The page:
Jasper52 spotlights Japanese woodblock prints, Dec. 8
NEW YORK – On Wednesday, December 8, starting at 8 pm Eastern time, Jasper52 will hold an auction of Japanese Woodblock Prints – 86 thoughtfully-chosen lots of images that show the stunning range of talent and mastery in this well-regarded (and well-collected) artistic arena. Represented in the lineup are works by Ikeda Eisen, Tsukioka Yoshitoshi, Takahashi Hiroaki, Utagawa Kunisada II, Kiyoshi Saito, Tomikichiro Tokuriki, Taisei Hokuba, Tsuru-ya Kokei, Tomikichiro Tokuriki, Morikawa Sobun and many others. Absentee and Internet live bidding will be available through LiveAuctioneers.
Heading the highlights of the December 8 sale is Yoshiwara Pleasure Quarters – Bushu Garden, a January 1861 woodblock print by Utagawa Kunisada II. Active from 1844 to about 1874, he led the Utagawa School of the ukiyo-e style of Japanese art (the term translates as ‘pictures of the floating world.’) He was also one of three printmaking men to carry the name Utagawa Kunisada, learning the art from Kunisada I and later training Kunisada III. In this image, he depicts a scene from the Yoshiwara district, an area of the city of Edo (now Tokyo) set aside for courtesans. The triptych print is estimated at $800-$1,000.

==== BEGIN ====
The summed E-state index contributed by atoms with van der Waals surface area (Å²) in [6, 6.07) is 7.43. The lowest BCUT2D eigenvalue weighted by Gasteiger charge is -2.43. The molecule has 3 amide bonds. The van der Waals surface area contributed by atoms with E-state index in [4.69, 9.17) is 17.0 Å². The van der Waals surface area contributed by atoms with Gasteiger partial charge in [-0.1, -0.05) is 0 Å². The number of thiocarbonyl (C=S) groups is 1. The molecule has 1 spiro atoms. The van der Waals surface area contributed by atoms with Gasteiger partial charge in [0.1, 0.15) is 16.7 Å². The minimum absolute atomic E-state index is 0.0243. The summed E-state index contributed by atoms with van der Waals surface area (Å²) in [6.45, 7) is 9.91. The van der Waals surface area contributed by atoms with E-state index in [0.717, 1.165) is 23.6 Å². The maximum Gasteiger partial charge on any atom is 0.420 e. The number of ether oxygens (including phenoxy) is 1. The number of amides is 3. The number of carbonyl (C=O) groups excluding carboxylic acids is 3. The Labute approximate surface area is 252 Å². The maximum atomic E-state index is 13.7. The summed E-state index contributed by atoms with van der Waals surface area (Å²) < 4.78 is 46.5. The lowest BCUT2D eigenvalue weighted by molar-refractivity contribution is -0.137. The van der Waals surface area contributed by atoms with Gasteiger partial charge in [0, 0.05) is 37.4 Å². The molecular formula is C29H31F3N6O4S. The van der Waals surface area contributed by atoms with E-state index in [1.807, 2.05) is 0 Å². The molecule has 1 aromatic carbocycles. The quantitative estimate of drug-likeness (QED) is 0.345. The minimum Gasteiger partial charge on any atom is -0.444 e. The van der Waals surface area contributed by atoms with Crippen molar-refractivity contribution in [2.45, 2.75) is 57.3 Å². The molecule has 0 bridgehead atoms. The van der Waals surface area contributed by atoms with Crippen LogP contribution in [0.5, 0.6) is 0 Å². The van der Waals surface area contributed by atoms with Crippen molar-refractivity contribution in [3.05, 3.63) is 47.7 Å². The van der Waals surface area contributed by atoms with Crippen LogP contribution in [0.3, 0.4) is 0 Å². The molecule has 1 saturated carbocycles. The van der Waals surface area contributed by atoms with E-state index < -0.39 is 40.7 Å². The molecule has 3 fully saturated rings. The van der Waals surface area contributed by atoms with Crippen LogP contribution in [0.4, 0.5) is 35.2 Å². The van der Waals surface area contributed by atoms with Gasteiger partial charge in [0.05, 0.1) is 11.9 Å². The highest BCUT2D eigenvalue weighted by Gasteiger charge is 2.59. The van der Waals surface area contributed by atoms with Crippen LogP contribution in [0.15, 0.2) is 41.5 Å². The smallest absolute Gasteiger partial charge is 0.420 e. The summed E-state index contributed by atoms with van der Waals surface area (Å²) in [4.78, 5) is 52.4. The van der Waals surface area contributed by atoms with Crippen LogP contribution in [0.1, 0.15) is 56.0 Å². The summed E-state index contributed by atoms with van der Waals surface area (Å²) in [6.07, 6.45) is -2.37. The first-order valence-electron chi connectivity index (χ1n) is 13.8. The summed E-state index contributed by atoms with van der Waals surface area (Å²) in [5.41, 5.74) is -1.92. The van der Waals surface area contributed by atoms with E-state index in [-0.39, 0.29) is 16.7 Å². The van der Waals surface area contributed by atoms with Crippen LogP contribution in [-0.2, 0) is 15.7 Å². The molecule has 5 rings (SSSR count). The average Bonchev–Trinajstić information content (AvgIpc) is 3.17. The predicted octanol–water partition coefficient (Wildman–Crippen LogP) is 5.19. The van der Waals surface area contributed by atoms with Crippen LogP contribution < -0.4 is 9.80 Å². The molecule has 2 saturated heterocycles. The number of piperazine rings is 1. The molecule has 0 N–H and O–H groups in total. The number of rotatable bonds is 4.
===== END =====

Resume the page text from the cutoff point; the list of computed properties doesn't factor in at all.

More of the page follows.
A second entry of note is Travellers crossing the Sakawa Bridge at sunset, a circa 1930-1935 work by Takahashi Hiroaki, aka Shotei. The what-you-see-is-what-you-get style of title belies the fundamental beauty of the image, which depicts silhouetted figures moving across a bridge under a crescent moon. The 20th century print carries an estimate of $1,500-$2,000.
Completing the highlights is Looking relaxed: The appearance of a Kyoto geisha of the Kansei era, from Tsukioka Yoshitoshi’s renowned series Thirty-two Aspects of Customs and Manners. Dating to 1888, it depicts a young, well-dressed woman in joyful repose, gazing skyward. The vibrant, compelling work on paper reflects Yoshitoshi’s skills of observation and his sense of nuance as well as his firm command of the technical aspects of print-making. The first-edition print is estimated at $3,000-$3,500.
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